Risk Factors Associated with Post-Mastectomy Breast Cancer Lymphedema- A Multicenter Retrospective Analysis
Annet S. Kuruvilla BS, Aleksandra Krajewski MD, Xiaoning Li PhD, Jie Yang PhD, Sagar R. Mulay MD, Sohaib M. Agha BS, Harmehar K. Kohli BA, Raymond M. Bellis BS, Henry J. Tannous MD, A. Laurie W. Shroyer PhD.
Stony Brook University, Renaissance School of Medicine, Stony Brook, New York
Background: Lymphedema is an edematous condition that afflicts many post-surgical cancer patients, especially the post-mastectomy breast cancer population. This burdensome condition may lead to diminished quality of life with substantial health care utilization and corresponding high healthcare costs. The factors predictive of post-mastectomy lymphedema development in breast cancer patients are not well known. For these patients, this study evaluated the trends over time in lymphedema development and the risk factors predictive of lymphedema-related events within 2 years of mastectomy.
Methods: Using the New York Statewide Planning and Research Cooperative System (SPARCS) multicenter de-identified database from 2010 to 2016, a total of 65,543 breast cancer post-mastectomy females (mean age = 59 ± 20 years) were identified across 177 facilities. Among this patient population, breast cancer patients were followed for any two-year post-mastectomy lymphedema-related events. A multivariable model was utilized to identify predictors of two-year lymphedema using eligible variables involving demographics, comorbidities, and complications. Elixhauser score was defined as a comorbidity index based on ICD diagnosis codes used in hospital settings.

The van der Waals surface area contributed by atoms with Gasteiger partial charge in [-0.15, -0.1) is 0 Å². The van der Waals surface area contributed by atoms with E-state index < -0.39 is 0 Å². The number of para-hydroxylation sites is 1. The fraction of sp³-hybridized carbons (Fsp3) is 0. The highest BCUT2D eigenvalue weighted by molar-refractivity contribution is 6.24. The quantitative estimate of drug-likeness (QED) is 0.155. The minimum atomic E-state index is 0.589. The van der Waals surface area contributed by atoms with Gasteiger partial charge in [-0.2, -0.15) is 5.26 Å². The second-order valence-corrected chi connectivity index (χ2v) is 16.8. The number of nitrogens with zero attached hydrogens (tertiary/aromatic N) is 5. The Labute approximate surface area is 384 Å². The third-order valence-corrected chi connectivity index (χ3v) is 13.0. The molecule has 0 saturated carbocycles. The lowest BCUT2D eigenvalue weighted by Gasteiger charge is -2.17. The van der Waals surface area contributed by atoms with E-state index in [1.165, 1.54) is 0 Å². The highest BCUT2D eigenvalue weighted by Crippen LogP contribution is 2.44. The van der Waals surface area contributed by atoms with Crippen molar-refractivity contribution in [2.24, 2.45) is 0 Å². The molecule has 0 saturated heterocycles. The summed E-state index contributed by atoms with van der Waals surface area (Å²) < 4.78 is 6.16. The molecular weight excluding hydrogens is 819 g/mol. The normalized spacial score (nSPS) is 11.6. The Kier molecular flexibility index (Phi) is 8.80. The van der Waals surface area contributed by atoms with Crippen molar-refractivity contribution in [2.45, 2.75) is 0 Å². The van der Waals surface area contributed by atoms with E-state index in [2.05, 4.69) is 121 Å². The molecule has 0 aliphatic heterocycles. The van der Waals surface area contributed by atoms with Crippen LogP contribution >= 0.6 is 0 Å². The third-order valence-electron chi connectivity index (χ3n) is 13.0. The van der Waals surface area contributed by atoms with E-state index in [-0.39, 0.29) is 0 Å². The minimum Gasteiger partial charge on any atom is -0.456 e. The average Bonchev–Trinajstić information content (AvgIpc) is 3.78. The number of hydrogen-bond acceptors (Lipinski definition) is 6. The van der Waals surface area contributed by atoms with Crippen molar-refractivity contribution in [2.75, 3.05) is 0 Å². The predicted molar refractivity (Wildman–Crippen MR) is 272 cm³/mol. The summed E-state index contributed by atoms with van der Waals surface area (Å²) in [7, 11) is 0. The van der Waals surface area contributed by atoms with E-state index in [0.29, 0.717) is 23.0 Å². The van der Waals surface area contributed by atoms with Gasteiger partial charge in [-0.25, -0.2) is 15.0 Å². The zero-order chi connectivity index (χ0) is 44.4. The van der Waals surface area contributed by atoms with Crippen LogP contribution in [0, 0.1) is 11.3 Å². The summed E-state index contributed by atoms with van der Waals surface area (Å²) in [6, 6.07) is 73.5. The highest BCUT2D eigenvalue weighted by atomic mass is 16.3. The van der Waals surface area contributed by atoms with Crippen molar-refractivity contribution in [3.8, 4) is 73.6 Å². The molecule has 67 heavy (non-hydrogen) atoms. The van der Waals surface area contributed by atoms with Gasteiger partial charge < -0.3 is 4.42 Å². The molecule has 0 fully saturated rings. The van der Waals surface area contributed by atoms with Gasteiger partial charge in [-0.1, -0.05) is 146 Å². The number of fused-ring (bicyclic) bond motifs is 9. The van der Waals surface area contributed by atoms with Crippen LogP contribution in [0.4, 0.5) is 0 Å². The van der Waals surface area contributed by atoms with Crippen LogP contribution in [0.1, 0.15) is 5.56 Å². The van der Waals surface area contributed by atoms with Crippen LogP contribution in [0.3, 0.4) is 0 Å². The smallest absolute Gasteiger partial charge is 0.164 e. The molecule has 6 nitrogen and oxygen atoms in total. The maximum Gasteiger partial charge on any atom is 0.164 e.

Results: Overall, 5.2% (n=3,409) of the breast cancer post-mastectomy patients experienced a lymphedema-related event within two years of initial surgery. Over time, 2-year post-mastectomy lymphedema rates rose significantly by 60%, from 4.09% in 2010 to 6.56% in 2016 (P < 0.001). Two-year post-mastectomy lymphedema rates varied significantly by mastectomy procedure type: 4.66% of the mastectomy-only procedures, 4.87% of the mastectomies with lymph node biopsies, and 6.91% of the mastectomies with lymph node dissections (P < 0.0001). Full mastectomies had a greater 2-year lymphedema rate of 7.31% when compared to partial mastectomies with 2.79% (P < 0.0001). The top predictive risk factors leading to a lymphedema related event included: higher Elixhauser score, prolonged hospitalization for mastectomy, more recent mastectomy procedure, obesity, younger age, non-Asian race, Medicaid insurance, and hypertension (all P < 0.01).
Conclusions: From 2010 – 2016, a 60% increase in the 2-year post-mastectomy lymphedema rates was observed, raising a clinical call to arms. Furthermore, risk factors were identified that predispose post-mastectomy breast cancer females to developing lymphedema. Given these findings, broad-based pre-discharge screening appears warranted to proactively identify, educate, and monitor post-mastectomy patients at greatest risk of future lymphedema development.
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